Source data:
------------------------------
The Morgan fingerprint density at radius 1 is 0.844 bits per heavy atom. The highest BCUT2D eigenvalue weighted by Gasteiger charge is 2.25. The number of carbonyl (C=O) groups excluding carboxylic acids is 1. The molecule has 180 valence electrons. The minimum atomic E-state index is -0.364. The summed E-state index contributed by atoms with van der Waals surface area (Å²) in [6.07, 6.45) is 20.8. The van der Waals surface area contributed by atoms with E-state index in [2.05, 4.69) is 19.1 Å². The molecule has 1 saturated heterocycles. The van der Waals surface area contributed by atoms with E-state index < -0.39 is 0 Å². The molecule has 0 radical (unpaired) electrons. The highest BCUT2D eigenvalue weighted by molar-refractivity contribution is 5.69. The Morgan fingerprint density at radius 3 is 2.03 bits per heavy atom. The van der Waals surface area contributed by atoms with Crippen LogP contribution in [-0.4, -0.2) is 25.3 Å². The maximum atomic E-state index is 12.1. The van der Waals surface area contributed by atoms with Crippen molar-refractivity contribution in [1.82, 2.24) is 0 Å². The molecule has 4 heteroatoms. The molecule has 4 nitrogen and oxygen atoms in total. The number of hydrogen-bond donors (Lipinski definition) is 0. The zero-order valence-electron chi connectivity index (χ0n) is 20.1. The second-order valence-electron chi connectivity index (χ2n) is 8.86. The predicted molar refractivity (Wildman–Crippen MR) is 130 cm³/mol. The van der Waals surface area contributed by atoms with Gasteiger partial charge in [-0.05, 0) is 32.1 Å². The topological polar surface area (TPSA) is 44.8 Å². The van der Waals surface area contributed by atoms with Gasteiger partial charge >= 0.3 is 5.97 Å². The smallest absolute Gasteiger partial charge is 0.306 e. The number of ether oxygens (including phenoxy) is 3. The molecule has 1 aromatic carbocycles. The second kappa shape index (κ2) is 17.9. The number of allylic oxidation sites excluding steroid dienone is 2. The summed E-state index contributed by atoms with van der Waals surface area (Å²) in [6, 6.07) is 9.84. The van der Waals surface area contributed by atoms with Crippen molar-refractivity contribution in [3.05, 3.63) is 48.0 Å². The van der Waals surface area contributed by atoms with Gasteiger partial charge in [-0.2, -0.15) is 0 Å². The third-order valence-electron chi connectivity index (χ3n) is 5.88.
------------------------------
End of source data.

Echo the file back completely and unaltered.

The Morgan fingerprint density at radius 1 is 0.844 bits per heavy atom. The highest BCUT2D eigenvalue weighted by Gasteiger charge is 2.25. The number of carbonyl (C=O) groups excluding carboxylic acids is 1. The molecule has 180 valence electrons. The minimum atomic E-state index is -0.364. The summed E-state index contributed by atoms with van der Waals surface area (Å²) in [6.07, 6.45) is 20.8. The van der Waals surface area contributed by atoms with E-state index in [2.05, 4.69) is 19.1 Å². The molecule has 1 saturated heterocycles. The van der Waals surface area contributed by atoms with E-state index < -0.39 is 0 Å². The molecule has 0 radical (unpaired) electrons. The highest BCUT2D eigenvalue weighted by molar-refractivity contribution is 5.69. The Morgan fingerprint density at radius 3 is 2.03 bits per heavy atom. The van der Waals surface area contributed by atoms with Crippen LogP contribution in [-0.4, -0.2) is 25.3 Å². The maximum atomic E-state index is 12.1. The van der Waals surface area contributed by atoms with Crippen molar-refractivity contribution in [1.82, 2.24) is 0 Å². The molecule has 4 heteroatoms. The molecule has 4 nitrogen and oxygen atoms in total. The number of hydrogen-bond donors (Lipinski definition) is 0. The zero-order valence-electron chi connectivity index (χ0n) is 20.1. The second-order valence-electron chi connectivity index (χ2n) is 8.86. The predicted molar refractivity (Wildman–Crippen MR) is 130 cm³/mol. The van der Waals surface area contributed by atoms with Gasteiger partial charge in [-0.05, 0) is 32.1 Å². The topological polar surface area (TPSA) is 44.8 Å². The van der Waals surface area contributed by atoms with Gasteiger partial charge >= 0.3 is 5.97 Å². The smallest absolute Gasteiger partial charge is 0.306 e. The number of ether oxygens (including phenoxy) is 3. The molecule has 1 aromatic carbocycles. The second kappa shape index (κ2) is 17.9. The number of allylic oxidation sites excluding steroid dienone is 2. The summed E-state index contributed by atoms with van der Waals surface area (Å²) in [6, 6.07) is 9.84. The van der Waals surface area contributed by atoms with Crippen molar-refractivity contribution in [3.05, 3.63) is 48.0 Å². The van der Waals surface area contributed by atoms with Gasteiger partial charge in [-0.2, -0.15) is 0 Å². The third-order valence-electron chi connectivity index (χ3n) is 5.88.